#BizVoiceExtra: International School Impresses

I’d heard of the International School of Indiana long before I had the chance to visit for a story in the current edition of BizVoice®, but really didn’t have any idea of the school’s mission as it was founded in Indianapolis over 20 years ago.

Now I can’t stop relating to it.

As you can read here in the story in our March/April edition of BizVoice, the school was created in 1994 to offer an international education option for families of foreign executives and since that time has become known for offering one of the most rigorous curriculums for students in Indiana. The high school has a 100% graduation rate and a 100% college acceptance rate and last year’s class of graduating seniors (there were 42 of them) was offered $6 million in merit scholarships.

I toured both the lower school (ages three up through grades five) and upper school (grades six through 12) and walked through classrooms of pre-kindergarten children learning Mandarin, Spanish and French and was blown away by the poise and passion of high school students speaking about their experiences with the school.

Seeing today that the city of Indianapolis has received a final license from the World Trade Centers Association to establish a World Trade Center in the city makes me think of the International School. While the school was established nearly 25 years ago, the founding mission is still relevant in offering an international curriculum to students in Indiana (whether local students or those from other nations).

I was also reminded of the school when I recently visited a friend in San Francisco and met numerous people – from my friends’ housemates from Russia, to one of our Lyft drivers from Algiers – who were multilingual.

While I was accidentally interviewing (yes – it’s a hazard of my job) that Lyft driver from Algiers, I asked him what language is dominant there and was thinking the answer would be French. It was but, in addition, he listed two others I’d never heard of. English is his fourth language.

The students at the International School are also able to learn up to four languages, right here in central Indiana. It’s the only school in the Midwest with a trilingual option, in addition to English.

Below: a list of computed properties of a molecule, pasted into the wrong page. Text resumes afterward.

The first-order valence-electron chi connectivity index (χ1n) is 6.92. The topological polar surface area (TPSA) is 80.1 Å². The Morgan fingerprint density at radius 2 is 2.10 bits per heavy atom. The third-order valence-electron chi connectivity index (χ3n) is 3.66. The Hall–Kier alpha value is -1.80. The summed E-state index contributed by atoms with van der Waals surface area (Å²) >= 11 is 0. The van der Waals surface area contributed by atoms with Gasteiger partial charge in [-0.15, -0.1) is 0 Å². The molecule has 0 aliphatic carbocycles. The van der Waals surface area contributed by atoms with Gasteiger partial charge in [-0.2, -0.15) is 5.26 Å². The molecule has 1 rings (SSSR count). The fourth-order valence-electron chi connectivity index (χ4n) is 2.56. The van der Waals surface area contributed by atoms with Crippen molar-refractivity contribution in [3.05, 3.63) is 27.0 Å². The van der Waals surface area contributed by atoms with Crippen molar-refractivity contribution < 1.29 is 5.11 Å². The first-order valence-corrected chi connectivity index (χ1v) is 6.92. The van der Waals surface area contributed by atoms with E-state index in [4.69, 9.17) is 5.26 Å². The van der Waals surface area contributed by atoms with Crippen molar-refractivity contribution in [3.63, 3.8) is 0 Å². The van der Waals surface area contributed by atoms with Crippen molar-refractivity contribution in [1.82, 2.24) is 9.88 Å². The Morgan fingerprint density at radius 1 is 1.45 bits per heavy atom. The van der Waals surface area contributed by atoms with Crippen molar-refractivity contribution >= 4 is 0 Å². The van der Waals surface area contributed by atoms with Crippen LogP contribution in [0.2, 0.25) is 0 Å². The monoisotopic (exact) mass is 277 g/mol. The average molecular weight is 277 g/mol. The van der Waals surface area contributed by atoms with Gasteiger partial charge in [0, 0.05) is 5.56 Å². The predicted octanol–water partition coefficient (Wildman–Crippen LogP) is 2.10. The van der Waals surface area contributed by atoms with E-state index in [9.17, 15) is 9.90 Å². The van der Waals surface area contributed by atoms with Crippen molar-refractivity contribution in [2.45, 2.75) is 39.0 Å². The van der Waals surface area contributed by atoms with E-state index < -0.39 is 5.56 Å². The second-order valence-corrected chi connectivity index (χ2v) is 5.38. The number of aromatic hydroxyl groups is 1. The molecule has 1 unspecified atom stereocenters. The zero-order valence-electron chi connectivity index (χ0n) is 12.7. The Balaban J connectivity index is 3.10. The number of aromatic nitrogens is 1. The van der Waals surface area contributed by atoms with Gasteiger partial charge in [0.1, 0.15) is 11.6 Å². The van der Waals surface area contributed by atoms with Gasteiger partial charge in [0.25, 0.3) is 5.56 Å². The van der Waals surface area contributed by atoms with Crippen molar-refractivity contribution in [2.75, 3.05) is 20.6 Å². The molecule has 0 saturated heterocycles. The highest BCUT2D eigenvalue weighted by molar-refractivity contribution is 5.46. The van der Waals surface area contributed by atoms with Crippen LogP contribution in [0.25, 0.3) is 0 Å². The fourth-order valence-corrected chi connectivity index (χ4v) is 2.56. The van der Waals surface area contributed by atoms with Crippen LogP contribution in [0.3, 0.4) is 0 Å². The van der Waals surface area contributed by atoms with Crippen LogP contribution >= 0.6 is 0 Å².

As Indiana continues to make a name for itself around the world, seeing the impact of the International School up close and personal was enlightening and – as I’ve mentioned – sticks with you.

My Day in NYC on 9/11

It’s hard to believe it’s been a decade since the world as we knew it – one in which terrorism was scarcely given much thought – was turned upside down.

A native Hoosier, I had moved to Connecticut three years prior to the attacks and commuted daily to my job in New York City. These are my personal recollections from that day.

… Many of us went to the windows that pointed south toward the World Trade Center. It was one thing seeing it on TV, but to look out and see firsthand the large plumes of smoke was completely surreal.

Unease was officially setting in throughout the office. 

My mind was playing what-ifs and drifting to my two recent visits to the Twin Towers complex in as many weeks: One for pleasure – shopping at the vast underground center – and the other a breakfast business meeting at the Marriott hotel, which sat between both towers and was connected to them….

Full story here.

Nation Stops to Mourn Tragedy

Seven years after the tragic events that unfolded in New York City on Sept. 11, 2001, many across the nation have stopped to pay homage to those who lost their lives in the terrorist attacks. Chief among the demonstrations was the one that occurred today in Manhattan:

Among the speakers were three who were young children when their fathers went to work at the World Trade Center seven years ago and never came home. The children are now about 10, 11 and 13.

"I remember playing in the yard with him. I remember him pulling my wagon. He was strong. He always made me feel safe," said Alex Salamone, wearing the soccer jersey of his father, John. "I wish I could remember more, but we were so young when he died."

Locally, the United Way of Central Indiana and its seventh annual Community Fair used the tragedy to remind Hoosiers of the importance of volunteering.